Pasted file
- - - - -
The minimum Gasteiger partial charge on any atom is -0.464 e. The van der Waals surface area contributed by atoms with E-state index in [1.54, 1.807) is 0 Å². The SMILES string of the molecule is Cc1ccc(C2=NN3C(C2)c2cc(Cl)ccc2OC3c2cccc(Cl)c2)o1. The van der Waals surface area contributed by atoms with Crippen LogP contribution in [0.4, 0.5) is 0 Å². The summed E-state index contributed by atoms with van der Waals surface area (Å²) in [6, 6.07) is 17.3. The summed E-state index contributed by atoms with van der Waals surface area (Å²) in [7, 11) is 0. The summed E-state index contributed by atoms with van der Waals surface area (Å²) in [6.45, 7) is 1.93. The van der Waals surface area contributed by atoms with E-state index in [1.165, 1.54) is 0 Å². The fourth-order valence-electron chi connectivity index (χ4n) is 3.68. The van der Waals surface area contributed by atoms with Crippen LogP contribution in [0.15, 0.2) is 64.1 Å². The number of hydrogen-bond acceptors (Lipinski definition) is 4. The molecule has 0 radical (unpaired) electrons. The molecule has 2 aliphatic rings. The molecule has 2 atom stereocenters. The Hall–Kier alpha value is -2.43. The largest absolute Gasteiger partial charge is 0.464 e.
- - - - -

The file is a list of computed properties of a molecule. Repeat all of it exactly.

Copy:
The minimum Gasteiger partial charge on any atom is -0.464 e. The van der Waals surface area contributed by atoms with E-state index in [1.54, 1.807) is 0 Å². The SMILES string of the molecule is Cc1ccc(C2=NN3C(C2)c2cc(Cl)ccc2OC3c2cccc(Cl)c2)o1. The van der Waals surface area contributed by atoms with Crippen LogP contribution in [0.4, 0.5) is 0 Å². The summed E-state index contributed by atoms with van der Waals surface area (Å²) in [6, 6.07) is 17.3. The summed E-state index contributed by atoms with van der Waals surface area (Å²) in [7, 11) is 0. The summed E-state index contributed by atoms with van der Waals surface area (Å²) in [6.45, 7) is 1.93. The van der Waals surface area contributed by atoms with E-state index in [1.165, 1.54) is 0 Å². The fourth-order valence-electron chi connectivity index (χ4n) is 3.68. The van der Waals surface area contributed by atoms with Crippen LogP contribution in [0.15, 0.2) is 64.1 Å². The number of hydrogen-bond acceptors (Lipinski definition) is 4. The molecule has 0 radical (unpaired) electrons. The molecule has 2 aliphatic rings. The molecule has 2 atom stereocenters. The Hall–Kier alpha value is -2.43. The largest absolute Gasteiger partial charge is 0.464 e.